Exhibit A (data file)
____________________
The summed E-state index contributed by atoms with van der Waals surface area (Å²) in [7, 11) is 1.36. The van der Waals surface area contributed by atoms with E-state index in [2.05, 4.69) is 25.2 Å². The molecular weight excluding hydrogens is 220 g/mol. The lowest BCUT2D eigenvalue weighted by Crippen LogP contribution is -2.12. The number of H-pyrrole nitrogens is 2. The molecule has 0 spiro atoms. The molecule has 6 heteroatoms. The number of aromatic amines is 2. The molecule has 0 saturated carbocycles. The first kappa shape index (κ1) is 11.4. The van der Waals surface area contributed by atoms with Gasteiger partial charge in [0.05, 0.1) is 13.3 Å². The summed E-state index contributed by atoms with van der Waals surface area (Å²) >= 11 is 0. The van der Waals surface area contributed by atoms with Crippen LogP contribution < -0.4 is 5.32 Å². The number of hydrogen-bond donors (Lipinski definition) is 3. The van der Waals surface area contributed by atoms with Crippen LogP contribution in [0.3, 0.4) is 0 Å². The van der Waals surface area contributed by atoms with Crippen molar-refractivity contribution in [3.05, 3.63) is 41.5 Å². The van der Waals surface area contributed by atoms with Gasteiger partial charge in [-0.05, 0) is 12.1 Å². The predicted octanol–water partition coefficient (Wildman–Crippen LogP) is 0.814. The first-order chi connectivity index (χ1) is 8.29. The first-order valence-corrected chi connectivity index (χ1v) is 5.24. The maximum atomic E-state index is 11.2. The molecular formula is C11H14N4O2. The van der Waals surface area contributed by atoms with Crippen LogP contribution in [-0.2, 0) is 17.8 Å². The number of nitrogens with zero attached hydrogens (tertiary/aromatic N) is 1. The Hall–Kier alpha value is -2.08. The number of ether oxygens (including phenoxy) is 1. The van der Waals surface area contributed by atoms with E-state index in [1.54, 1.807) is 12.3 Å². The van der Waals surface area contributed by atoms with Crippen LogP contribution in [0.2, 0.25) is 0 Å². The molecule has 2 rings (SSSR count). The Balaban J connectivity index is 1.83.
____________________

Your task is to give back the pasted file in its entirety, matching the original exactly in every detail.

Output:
The summed E-state index contributed by atoms with van der Waals surface area (Å²) in [7, 11) is 1.36. The van der Waals surface area contributed by atoms with E-state index in [2.05, 4.69) is 25.2 Å². The molecular weight excluding hydrogens is 220 g/mol. The lowest BCUT2D eigenvalue weighted by Crippen LogP contribution is -2.12. The number of H-pyrrole nitrogens is 2. The molecule has 0 spiro atoms. The molecule has 6 heteroatoms. The number of aromatic amines is 2. The molecule has 0 saturated carbocycles. The first kappa shape index (κ1) is 11.4. The van der Waals surface area contributed by atoms with Gasteiger partial charge in [0.05, 0.1) is 13.3 Å². The summed E-state index contributed by atoms with van der Waals surface area (Å²) >= 11 is 0. The van der Waals surface area contributed by atoms with Crippen LogP contribution < -0.4 is 5.32 Å². The number of hydrogen-bond donors (Lipinski definition) is 3. The van der Waals surface area contributed by atoms with Crippen LogP contribution in [0.3, 0.4) is 0 Å². The van der Waals surface area contributed by atoms with Crippen molar-refractivity contribution in [3.05, 3.63) is 41.5 Å². The van der Waals surface area contributed by atoms with Gasteiger partial charge in [-0.05, 0) is 12.1 Å². The predicted octanol–water partition coefficient (Wildman–Crippen LogP) is 0.814. The first-order chi connectivity index (χ1) is 8.29. The first-order valence-corrected chi connectivity index (χ1v) is 5.24. The maximum atomic E-state index is 11.2. The molecular formula is C11H14N4O2. The van der Waals surface area contributed by atoms with Crippen LogP contribution in [-0.2, 0) is 17.8 Å². The number of nitrogens with zero attached hydrogens (tertiary/aromatic N) is 1. The Hall–Kier alpha value is -2.08. The number of ether oxygens (including phenoxy) is 1. The van der Waals surface area contributed by atoms with E-state index in [1.54, 1.807) is 12.3 Å². The van der Waals surface area contributed by atoms with Crippen LogP contribution in [0.2, 0.25) is 0 Å². The molecule has 2 rings (SSSR count). The Balaban J connectivity index is 1.83.